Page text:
South Africa: SARB further cuts rate to new record low in May
May 21, 2020
On 21 May, the Monetary Policy Committee (MPC) of the South African Reserve Bank (SARB) slashed its main lending rate by 50 basis points to 3.75%. The decision was not unanimous, with two out of five MPC members voting for a smaller 25 basis point cut. The chop came on the heels of a 100-basis-point cut in April’s emergency meeting and brought the rate to a 50-year low. As a result, rate cuts for this year now total 275 basis points.
A rapidly deteriorating economic backdrop and subdued inflation led the Bank’s decision. The South African economy is set to shrink dramatically in Q2 as severe lockdown measures hinder domestic activity while travel restrictions and collapsing external demand batter the external sector. According to the MPC, rate cutting should “ease financial conditions and improve the resilience of households and firms to the economic implications of Covid-19”, while easing of regulatory requirements on banks should “ensure adequate liquidity in domestic markets”. Further supporting the Bank’s decision , inflation fell in recent months amid contracting activity and low oil prices.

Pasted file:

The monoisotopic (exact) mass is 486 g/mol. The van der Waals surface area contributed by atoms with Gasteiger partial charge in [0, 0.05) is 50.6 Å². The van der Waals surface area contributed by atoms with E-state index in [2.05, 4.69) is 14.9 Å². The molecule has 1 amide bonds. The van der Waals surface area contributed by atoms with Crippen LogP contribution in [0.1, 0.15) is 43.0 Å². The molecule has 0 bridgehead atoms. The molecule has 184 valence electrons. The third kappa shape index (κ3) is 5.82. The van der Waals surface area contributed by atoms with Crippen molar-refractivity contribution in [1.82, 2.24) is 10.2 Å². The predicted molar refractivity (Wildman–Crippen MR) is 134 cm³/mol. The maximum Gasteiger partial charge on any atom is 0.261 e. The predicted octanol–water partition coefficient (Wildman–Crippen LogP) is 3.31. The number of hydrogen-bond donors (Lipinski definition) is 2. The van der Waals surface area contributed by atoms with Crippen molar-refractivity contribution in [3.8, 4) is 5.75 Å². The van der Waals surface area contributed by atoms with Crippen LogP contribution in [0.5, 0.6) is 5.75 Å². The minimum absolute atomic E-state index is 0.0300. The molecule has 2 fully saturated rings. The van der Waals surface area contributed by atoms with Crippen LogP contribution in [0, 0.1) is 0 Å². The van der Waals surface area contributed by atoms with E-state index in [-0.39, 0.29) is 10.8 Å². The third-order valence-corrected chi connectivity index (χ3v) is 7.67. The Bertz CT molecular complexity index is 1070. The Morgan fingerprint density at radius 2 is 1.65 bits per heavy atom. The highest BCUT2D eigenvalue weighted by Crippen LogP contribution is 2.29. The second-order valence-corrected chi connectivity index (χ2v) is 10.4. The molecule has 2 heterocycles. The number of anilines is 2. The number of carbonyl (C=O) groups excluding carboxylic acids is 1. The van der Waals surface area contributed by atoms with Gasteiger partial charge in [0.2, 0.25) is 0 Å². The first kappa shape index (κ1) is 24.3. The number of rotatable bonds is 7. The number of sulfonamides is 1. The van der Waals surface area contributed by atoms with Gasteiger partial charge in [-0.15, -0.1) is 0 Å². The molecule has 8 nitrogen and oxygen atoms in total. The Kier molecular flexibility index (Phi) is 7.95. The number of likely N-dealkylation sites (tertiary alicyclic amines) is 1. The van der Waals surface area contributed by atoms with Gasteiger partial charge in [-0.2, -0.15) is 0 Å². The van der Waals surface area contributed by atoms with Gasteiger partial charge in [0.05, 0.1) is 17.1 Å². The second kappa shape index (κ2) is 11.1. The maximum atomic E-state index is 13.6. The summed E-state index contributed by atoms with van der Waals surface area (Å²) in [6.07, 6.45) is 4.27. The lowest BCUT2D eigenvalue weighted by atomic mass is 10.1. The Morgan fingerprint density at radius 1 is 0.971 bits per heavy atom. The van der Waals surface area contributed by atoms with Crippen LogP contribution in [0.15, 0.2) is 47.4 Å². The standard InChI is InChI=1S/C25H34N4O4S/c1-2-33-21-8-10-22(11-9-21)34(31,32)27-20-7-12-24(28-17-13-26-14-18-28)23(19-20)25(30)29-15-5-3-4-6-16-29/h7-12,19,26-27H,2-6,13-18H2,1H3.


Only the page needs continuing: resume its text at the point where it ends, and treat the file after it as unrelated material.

Looking forward, the SARB does not rule out further monetary policy easing, in order to boost support for an economy strangled by the health crisis. With inflationary risks tilted towards the downside in the coming months and an unprecedented economic contraction projected for the second quarter of this year, the Bank is likely to cut rates again as early as July.
Commenting on the monetary policy outlook, Andrew Matheny and Dylan Smith, economists at Goldman Sachs, appear less bullish on further rate cutting, however, saying:
“Our own forecasts are very similar to the SARB’s in the near term, although our 2021 inflation outlook is significantly more benign (at 3.6% as compared to the SARB’s 4.4%). Accordingly, we maintain a baseline forecast of no further easing from the SARB and expect the policy rate to remain on hold at 3.75% through end-2021. However, we see some risk of a further rate cut in H2 2020 stemming from downside risks to growth (with the Q1 GDP print likely to be a focus) and the recent Rand strengthening (which could trigger a downward revision to the 2021 inflation outlook).”
The MPC’s next meeting will be held on 23 July.
Author: Almanas Stanapedis, Economist